2. Risk of Action: No, its not a case of “damned if you don’t and damned if you do”. I see it more like “Temporarily crippled if you don’t and certainly dead if you don’t”. The fact is that in IPv6 as a protocol is not yet as mature as IPv4 is. The extent to which that lack of maturity will be a problem will differ from organisation to organisation and may possibly be minimal or non-existent for your organisation. Where there is an impact, it will be felt in the fact that you might not have every single capability that you currently have in IPv4 in IPv6. These could range from the some applications critical to your business that don’t yet have IPv6 support, lack of support in firewalls and security equipment to just new problems posed by the possibility of an end-to-end network with a gargantuan number of IP addresses.

In any case, unless you have set up some kind of test environment (that as must as possible closely represents each of the equipment and applications in your network), you will not know what exactly these risks are. You’ll have to analyze each risk for its impact and propose possible ways of mitigating them. Ultimately, you’ll have to compare these risks with the ultimate risk of inaction and getting left behind.

Although I have often wondered: some of those capabilities you think you need are legacies of an address-scare network design ethic, and if you re-think things, they might not actually be necessary in an IPv6 world.

[f] How much will deploying IPv6 will cost us

Remember, while as a network engineer, you live in the world whose concerns are things like convergence, failover, scalability (arcane words to executives), your executives live in a world whose concerns are revenue, costs and risks. The key cost elements of include:

  • Replacement of devices that will not support IPv6 with a simple software upgrade.
  • Replacing or upgrading software that doesn’t support IPv6.
  • Training to build capacity in IPv6.
  • Possible consultant fees to assist with some aspect of the deployment.

Some of the ways of mitigating these costs include using the organisation’s existing procurement process and equipment cycles to ensure that any and all devices and software acquired supports IPv6 (whether it is going to be used immediately or not). Here is where you make the case for starting now and spreading any costs gradually rather than having to spend a single huge sum if you rush late into the game (the accounting people will love you for this perspective.)

For the training costs, if you are in Africa, you can get the best IPv6 training on the continent free of charge from AFRINIC which organises at least twelve (12) such sessions in different countries each year. Head to learn.afrinic.net to find the one closest to you. (full disclosure: I work for AFRINIC and I am the Training Manager and lead IPv6 Trainer). There are tons of useful learning resources online, from blogs posts to youtube videos to free books. All of these again are more valuable if you do a planned, approach rather than a big bang (big buck big risk) in which you’ll be forced to not just incur large capital expenditure on buying equipment and software, but also on getting consultants (some of whom my colleague says ‘charge by word’) to help with the project and paid training for your staff.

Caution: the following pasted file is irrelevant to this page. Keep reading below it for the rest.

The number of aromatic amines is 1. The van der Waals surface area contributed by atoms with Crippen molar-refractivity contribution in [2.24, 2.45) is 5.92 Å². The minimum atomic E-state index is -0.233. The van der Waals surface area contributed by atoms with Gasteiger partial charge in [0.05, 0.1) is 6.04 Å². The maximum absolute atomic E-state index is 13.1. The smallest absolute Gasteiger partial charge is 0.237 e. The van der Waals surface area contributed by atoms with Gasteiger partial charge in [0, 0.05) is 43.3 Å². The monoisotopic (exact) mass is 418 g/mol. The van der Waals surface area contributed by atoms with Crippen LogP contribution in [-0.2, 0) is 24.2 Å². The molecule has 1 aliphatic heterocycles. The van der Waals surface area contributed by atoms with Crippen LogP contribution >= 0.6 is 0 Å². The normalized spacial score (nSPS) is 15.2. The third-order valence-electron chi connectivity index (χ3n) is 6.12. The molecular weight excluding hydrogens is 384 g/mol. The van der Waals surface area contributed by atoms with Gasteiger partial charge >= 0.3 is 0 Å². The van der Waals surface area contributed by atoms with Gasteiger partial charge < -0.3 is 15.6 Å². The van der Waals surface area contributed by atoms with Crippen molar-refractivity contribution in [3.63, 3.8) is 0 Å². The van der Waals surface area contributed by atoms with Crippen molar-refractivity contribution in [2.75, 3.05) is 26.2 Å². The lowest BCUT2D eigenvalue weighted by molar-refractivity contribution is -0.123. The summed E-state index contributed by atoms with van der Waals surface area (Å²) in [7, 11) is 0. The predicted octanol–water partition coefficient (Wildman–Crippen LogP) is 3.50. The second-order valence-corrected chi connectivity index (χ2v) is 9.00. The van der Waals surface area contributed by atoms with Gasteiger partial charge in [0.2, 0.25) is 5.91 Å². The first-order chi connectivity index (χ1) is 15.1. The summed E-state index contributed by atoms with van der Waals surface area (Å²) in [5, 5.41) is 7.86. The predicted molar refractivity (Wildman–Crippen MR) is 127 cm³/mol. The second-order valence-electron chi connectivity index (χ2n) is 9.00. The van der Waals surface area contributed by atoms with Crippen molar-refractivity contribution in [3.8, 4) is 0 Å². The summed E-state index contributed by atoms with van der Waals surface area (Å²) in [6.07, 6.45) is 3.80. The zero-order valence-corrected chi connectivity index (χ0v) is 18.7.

In a nutshell, the biggest way to mitigate costs is to start now, go slow, learn and build experience while leveraging equipment refresh cycles to replace network elements that don’t play nice with IPv6.

[g] Conclusion and call to action

 "Way To Success" by nokhoog_buchachon (freedigitalphotos.net)

“Way To Success” by nokhoog_buchachon (freedigitalphotos.net)

Remember what the CEO asked you? ‘…what our response as an organisation should be’. Up till now you’ve educated them on the problem and its implications as well as shed some light into the solution. Now show that you are a person who Gets Things Done by giving them suggestions towards concrete action to achieve the desired future goal of IPv6 deployment. You need to must tell them what to do. It’s really quite simple and it comes down to ..

  1. Getting your own IPv6 address space now. From your ISP (give them notice if they can’t do this, you won’t be renewing your contract), from your Regional Internet Registry (IPv6 costs you nothing extra if AFRINIC is your RIR). And if you already used resources from AFRINIC (where asking additional IPv6 addresses doesn’t cost you extra), your credibility again shoots up if you already applied for and obtained the block of address space. So tell management that we’ve already taken the first step.
  2. Developing the skills and capability required to deploy IPv6. Ask to attend an IPv6 training for you and your team, put together some spare equipment in an IPv6 lab and start getting some experience.